Part of a continuing series about places to explore in the Garden State.
oldwick%20general%20store.jpgYou don’t go to the Oldwick General Store for the food, you go for a drive in the country and for the atmosphere. It’s only about a 45 minute drive from Baristaville, but with the blazing white country church right across the street, you’ll feel like you’re in a small New England town.
The store, which functions more as a deli and grill than it does a general store, offers counter service. They’ll make you a sandwich, a burger, an omelette or a salad. You put in your order, choose one of the small cozy rooms to sit in (some of which will remind you of a much higher-priced country tavern) and then they call your name. Or you can look around in the front room, where lanterns and boots hang from the ceiling, where you pour yourself a cup of coffee, buy a paper, look in the bakery case or buy an Oldwick General Store t-shirt to take home.


antiques.jpg People in the area treat the Oldwick General Store like we do Cafe Eclectic or Starbucks: a place to hang out and meet friends, or just chill for a couple hours reading the paper. But you can go there and sit all day with a laptop, working on the Great American Novel and no one will mind. And since this is the country, there are no worries about parking. There’s a generous lot right behind the store.
Afterwards, wander up the street to the Julian Gage Home Collection, an antiques store lodged in a converted church.
For more history of the inn, check out this fourth grader’s paper on the most historic place in his town.
You can find it all here.

9 replies on “A Country Outing in Oldwick”

  1. Lets talk…
    . Let’s chat..
    … Let’s do lunch
    It’s like sending someone from the main page to forums.
    Why would anyone do it?

  2. It’s funny, my aunt has worked at the General Store forever and my cousin just recently started working there as well. I’ve never had the desire to go and eat there until now.

  3. Oldwick looks like a lovely, charming, extremely Caucasian place to retire when the kids leave home, and you are fed up with Montclair taxes and $5 mochalattefrappafrothachococcinos.
    Time to pull out those green plaid slacks with the beltline under your nipples.

  4. Oldwick sounds great. We love to take rides out into the wilds of New Jersey and go antiquing and exploring. This sounds like a great place and we haven’t happened to go there before.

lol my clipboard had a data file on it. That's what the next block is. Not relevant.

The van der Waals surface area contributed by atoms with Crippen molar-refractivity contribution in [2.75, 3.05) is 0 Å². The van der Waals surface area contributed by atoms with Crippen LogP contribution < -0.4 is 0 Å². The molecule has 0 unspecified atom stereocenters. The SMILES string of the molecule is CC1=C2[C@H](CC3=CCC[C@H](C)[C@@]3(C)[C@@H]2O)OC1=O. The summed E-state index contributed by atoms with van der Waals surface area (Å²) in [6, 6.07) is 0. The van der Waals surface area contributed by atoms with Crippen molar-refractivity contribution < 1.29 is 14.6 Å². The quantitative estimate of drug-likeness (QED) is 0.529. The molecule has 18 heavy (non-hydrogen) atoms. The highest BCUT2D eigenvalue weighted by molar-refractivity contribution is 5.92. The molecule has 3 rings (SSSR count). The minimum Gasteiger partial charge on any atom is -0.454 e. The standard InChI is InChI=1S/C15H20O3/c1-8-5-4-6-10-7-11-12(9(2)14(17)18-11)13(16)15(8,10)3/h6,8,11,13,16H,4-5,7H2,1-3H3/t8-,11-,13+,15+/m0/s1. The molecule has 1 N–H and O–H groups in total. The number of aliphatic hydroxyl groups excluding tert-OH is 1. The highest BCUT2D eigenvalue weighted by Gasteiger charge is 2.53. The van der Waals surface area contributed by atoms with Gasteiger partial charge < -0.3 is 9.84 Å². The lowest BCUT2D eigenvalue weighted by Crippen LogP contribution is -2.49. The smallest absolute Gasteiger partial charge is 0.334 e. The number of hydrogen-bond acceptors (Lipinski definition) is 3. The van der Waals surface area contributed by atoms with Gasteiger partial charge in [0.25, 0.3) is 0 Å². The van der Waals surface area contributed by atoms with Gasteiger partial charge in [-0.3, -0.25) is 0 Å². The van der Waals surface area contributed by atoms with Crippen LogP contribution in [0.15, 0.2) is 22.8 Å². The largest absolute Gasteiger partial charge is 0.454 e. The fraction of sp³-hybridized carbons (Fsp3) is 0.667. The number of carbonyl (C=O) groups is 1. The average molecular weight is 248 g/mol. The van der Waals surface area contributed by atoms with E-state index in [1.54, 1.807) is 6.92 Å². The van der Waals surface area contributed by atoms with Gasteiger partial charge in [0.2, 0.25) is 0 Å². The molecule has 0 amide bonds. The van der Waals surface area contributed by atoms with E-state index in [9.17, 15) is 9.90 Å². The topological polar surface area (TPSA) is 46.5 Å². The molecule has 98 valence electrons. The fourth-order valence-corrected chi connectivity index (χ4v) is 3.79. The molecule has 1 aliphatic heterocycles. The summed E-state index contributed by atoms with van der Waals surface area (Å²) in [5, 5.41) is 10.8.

The essay about the general store by the 4th grader is quite impressive for someone that age!

  5. Old wick…isn’t that what the pantsuit obsessed guy has in his pants?

  6. For automotive enthusiasts, there are lots of great country backroads to explore in that area. Just stay off Route 78 and 22. You’ll see lots of equestrian sites, farmland, large private estates surrounded by acres of undeveloped land, quiet small towns, and up in the sky sometimes gliders and hot air balloons. Employment note: Merck has its headquarters in nearby Whitehouse, and Goldman-Sachs just bought a property for IT staff out there, too.

    By Amy S. Bobrowski
    The Courier-News Staff Writer
    Thursday, March 01, 2007
    BRIDGEWATER — The Planning Board Monday night approved a site plan waiver to allow Goldman Sachs to renovate and complete a minor expansion to a vacant office building.
    The global investment banking, securities and investment management firm will turn the former Olivetti office and ware house building on Route 202 into a data center facility. The single-story 233,742-square-foot building sits on a 43 acre site that was previously approved in 2003 for an addition that would have brought the total complex size to 514,253 square feet. Goldman Sachs will replace the approved development and renovate the existing building into a 266,000-square-foot data storage facility with outside utility yards.
    Dino Fusco, who manages the company’s real estate portfolio, said Bridgewater facility will hold backup computer equipment. The location presented itself as an opportune site for the data center for several reasons including its proximity to offices in Manhattan, its size and the makeup and safety of the surrounding area, Fusco said.
    The building will be staffed 24 hours by about 35 employees over three shifts. Only about 10,000 square feet is allocated for employee use. The balance of space will be used to house technical equipment.
    Fusco hopes to get the data center up and running by early 2009.
    The previously approved application also called for an access way to the site from Milltown Road, which was a point of contention among area residents. The Goldman Sachs application eliminates that access. With the new application, impervious coverage would be reduced to 25 percent, as opposed to the 38 percent proposed in the previously approved office/warehouse application. Parking will also be reduced to about 80 from more than 1,000 spaces.
    The center’s two utility yards will hold generators, fuel pumps, transformers and cooling equipment. The yards will be screened by 10-foot sound-absorbing walls.

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